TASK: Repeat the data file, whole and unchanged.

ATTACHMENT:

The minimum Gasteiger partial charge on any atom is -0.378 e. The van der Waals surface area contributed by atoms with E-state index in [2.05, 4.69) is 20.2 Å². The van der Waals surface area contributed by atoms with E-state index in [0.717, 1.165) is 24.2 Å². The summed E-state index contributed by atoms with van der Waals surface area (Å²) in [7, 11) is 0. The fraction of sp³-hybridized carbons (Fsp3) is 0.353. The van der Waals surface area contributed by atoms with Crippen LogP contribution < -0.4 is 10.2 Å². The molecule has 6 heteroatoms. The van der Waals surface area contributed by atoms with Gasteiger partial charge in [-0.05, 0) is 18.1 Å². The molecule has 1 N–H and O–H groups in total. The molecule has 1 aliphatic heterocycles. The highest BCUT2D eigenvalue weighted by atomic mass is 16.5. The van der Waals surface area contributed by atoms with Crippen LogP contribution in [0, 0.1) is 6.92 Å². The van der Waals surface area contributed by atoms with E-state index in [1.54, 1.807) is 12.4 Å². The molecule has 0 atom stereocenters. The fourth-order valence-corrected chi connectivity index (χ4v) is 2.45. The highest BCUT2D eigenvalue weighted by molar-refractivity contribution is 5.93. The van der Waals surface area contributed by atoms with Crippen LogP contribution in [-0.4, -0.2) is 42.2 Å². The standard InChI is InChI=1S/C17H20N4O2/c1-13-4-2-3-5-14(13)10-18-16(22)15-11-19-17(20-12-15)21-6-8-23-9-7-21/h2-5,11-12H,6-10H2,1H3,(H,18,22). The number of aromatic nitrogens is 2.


The minimum Gasteiger partial charge on any atom is -0.378 e. The van der Waals surface area contributed by atoms with E-state index in [2.05, 4.69) is 20.2 Å². The van der Waals surface area contributed by atoms with E-state index in [0.717, 1.165) is 24.2 Å². The summed E-state index contributed by atoms with van der Waals surface area (Å²) in [7, 11) is 0. The fraction of sp³-hybridized carbons (Fsp3) is 0.353. The van der Waals surface area contributed by atoms with Crippen LogP contribution < -0.4 is 10.2 Å². The molecule has 6 heteroatoms. The van der Waals surface area contributed by atoms with Gasteiger partial charge in [-0.05, 0) is 18.1 Å². The molecule has 1 N–H and O–H groups in total. The molecule has 1 aliphatic heterocycles. The highest BCUT2D eigenvalue weighted by atomic mass is 16.5. The van der Waals surface area contributed by atoms with Crippen LogP contribution in [0, 0.1) is 6.92 Å². The van der Waals surface area contributed by atoms with E-state index in [1.54, 1.807) is 12.4 Å². The molecule has 0 atom stereocenters. The fourth-order valence-corrected chi connectivity index (χ4v) is 2.45. The highest BCUT2D eigenvalue weighted by molar-refractivity contribution is 5.93. The van der Waals surface area contributed by atoms with Crippen LogP contribution in [-0.4, -0.2) is 42.2 Å². The standard InChI is InChI=1S/C17H20N4O2/c1-13-4-2-3-5-14(13)10-18-16(22)15-11-19-17(20-12-15)21-6-8-23-9-7-21/h2-5,11-12H,6-10H2,1H3,(H,18,22). The number of aromatic nitrogens is 2.